by Jess Clackum
Major Krysta Doran, a 2005 graduate of the United States Air Force Academy, grew up a farmer’s daughter in Visalia, California, a city situated in the agricultural area of San Joaquin Valley about 190 miles north of Los Angeles. While not from a military family, she became fascinated with the idea of flying at a young age and so she joined the Academy right out of high school.
“Honestly, I woke up one day and thought 'I think I want to be a pilot.' " I am from an agriculturally dense part of California and my family is 3rd generation farmers so I thought I would find myself in the family business. Early my junior year of high school I realized I wanted to do something more adventurous and pilot just seemed like the perfect fit. My career counselor steered me in the direction of the Air Force Academy since what a better way to learn to fly than for free?
Luckily I enjoy flying because I made this decision having never even been in an airplane. But once I had been, I was hooked. I've never looked back and have loved every minute in the air. I very much identify with the Leonardo da Vinci quote: "For once you have tasted flight you will walk the earth with your eyes turned skywards, for there you have been and there you will long to return." Along my journey was when I learned about the WASP and their amazing sacrifices and contributions to aviation.”
For five years, Major Doran flew the C-130 Hercules out of Pope Air Force Base, Fort Bragg, North Carolina. She deployed four times to the Middle East, twice as a co-pilot, mission planner and aircraft commander. In addition to being responsible for the lives and safety of her crewmembers, she accomplished a combination of airlift, airdrop and humanitarian missions in support of Operation Iraqi Freedom, Operation Enduring Freedom and Operation New Dawn. Currently she flies the T-6 and instructs Combat Systems Officers in Pensacola.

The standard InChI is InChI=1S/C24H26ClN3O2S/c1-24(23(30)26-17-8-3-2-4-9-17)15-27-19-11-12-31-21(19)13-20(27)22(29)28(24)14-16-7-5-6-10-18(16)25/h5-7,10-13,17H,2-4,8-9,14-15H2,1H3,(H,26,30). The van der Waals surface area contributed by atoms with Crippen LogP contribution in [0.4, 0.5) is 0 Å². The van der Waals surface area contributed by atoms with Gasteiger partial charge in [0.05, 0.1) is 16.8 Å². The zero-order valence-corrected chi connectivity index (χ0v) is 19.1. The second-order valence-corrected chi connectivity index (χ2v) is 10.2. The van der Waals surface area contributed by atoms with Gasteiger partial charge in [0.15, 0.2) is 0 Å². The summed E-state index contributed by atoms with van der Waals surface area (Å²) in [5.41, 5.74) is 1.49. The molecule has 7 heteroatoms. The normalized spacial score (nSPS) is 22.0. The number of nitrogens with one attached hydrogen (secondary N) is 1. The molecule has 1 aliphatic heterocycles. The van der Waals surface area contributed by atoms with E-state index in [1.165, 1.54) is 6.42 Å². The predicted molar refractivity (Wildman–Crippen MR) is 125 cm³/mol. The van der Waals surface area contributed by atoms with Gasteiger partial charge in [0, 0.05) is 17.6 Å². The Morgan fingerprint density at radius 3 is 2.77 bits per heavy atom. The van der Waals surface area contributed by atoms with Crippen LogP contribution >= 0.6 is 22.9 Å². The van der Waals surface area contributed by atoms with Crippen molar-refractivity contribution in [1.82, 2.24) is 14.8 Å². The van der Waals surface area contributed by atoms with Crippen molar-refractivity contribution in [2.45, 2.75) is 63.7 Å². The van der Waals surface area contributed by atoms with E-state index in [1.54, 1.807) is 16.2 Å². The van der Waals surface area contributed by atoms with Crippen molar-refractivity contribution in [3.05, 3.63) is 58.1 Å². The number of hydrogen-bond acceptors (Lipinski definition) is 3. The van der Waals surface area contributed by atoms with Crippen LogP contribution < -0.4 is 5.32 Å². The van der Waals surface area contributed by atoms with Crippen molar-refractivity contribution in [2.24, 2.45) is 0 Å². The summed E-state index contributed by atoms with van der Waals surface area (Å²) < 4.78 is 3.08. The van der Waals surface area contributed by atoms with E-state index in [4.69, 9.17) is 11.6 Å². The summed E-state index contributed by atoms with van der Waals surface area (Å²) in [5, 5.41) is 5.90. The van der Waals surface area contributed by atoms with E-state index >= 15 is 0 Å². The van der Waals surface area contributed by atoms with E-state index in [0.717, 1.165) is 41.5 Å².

In her household, flying is a family affair. Major Doran met her husband, a fellow pilot who flies the MH-60S in the United States Navy, while they were going through joint training in Corpus Christi, Texas. “He is the greatest support system I have,” she says. “He had a great teacher...his mother, who is a retired Air Force E-9. Although she was in the medical field, she was also a female military pioneer in her own right.”
She believes strongly in the importance of young girls having role models and it amazes her how so many people have no idea about the women who flew in years past. “Even in 2015 going to air shows people were not aware that women flew in combat let alone flew military planes at all. How are little girls supposed to know they can be pilots if their parents don't even know?” She and her women aviator friends are determined to educate the younger generations.
With a tremendous admiration and respect for the contributions and sacrifices of the WASP, Major Doran knows full well that they paved the way for her and for all women to fly.
“I am so thankful that I was aware of these ladies when I was younger and how they were pioneers for the rest of us or I probably would not be a pilot today. Knowing others had gone before me definitely gave me the confidence and motivation to get through pilot training. I was lucky that I had such great instructors and classmates going through pilot training; even though I was the only girl in my class, I never felt like I didn't belong. I'm sure that was not the case for the WASPs and I admire their courage and tenacity. I was lucky enough when I was a college sophomore to get to meet a group of them. They were the most fascinating and feisty group of ladies I had ever met.”
Thank you Major Doran for your service to our country, for helping us preserve the WASP legacy and for inspiring the younger generations!